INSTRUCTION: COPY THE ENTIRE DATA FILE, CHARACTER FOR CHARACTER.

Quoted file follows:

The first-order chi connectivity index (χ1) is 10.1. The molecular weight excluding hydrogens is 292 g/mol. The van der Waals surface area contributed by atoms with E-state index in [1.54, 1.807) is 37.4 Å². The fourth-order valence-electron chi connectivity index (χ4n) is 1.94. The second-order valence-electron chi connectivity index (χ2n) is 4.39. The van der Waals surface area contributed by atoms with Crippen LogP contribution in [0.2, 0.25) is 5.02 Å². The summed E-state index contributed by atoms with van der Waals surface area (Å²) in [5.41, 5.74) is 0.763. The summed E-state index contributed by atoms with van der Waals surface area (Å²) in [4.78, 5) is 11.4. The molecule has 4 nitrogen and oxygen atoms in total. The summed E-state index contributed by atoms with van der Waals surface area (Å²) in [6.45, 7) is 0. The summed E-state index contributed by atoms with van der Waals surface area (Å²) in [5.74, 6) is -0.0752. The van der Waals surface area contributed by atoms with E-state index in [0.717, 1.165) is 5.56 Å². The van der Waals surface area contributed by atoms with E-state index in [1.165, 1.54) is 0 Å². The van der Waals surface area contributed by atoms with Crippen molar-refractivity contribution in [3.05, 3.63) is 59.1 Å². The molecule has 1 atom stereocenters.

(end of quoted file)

The first-order chi connectivity index (χ1) is 10.1. The molecular weight excluding hydrogens is 292 g/mol. The van der Waals surface area contributed by atoms with E-state index in [1.54, 1.807) is 37.4 Å². The fourth-order valence-electron chi connectivity index (χ4n) is 1.94. The second-order valence-electron chi connectivity index (χ2n) is 4.39. The van der Waals surface area contributed by atoms with Crippen LogP contribution in [0.2, 0.25) is 5.02 Å². The summed E-state index contributed by atoms with van der Waals surface area (Å²) in [5.41, 5.74) is 0.763. The summed E-state index contributed by atoms with van der Waals surface area (Å²) in [4.78, 5) is 11.4. The molecule has 4 nitrogen and oxygen atoms in total. The summed E-state index contributed by atoms with van der Waals surface area (Å²) in [6.45, 7) is 0. The summed E-state index contributed by atoms with van der Waals surface area (Å²) in [5.74, 6) is -0.0752. The van der Waals surface area contributed by atoms with E-state index in [0.717, 1.165) is 5.56 Å². The van der Waals surface area contributed by atoms with E-state index in [1.165, 1.54) is 0 Å². The van der Waals surface area contributed by atoms with Crippen molar-refractivity contribution in [3.05, 3.63) is 59.1 Å². The molecule has 1 atom stereocenters.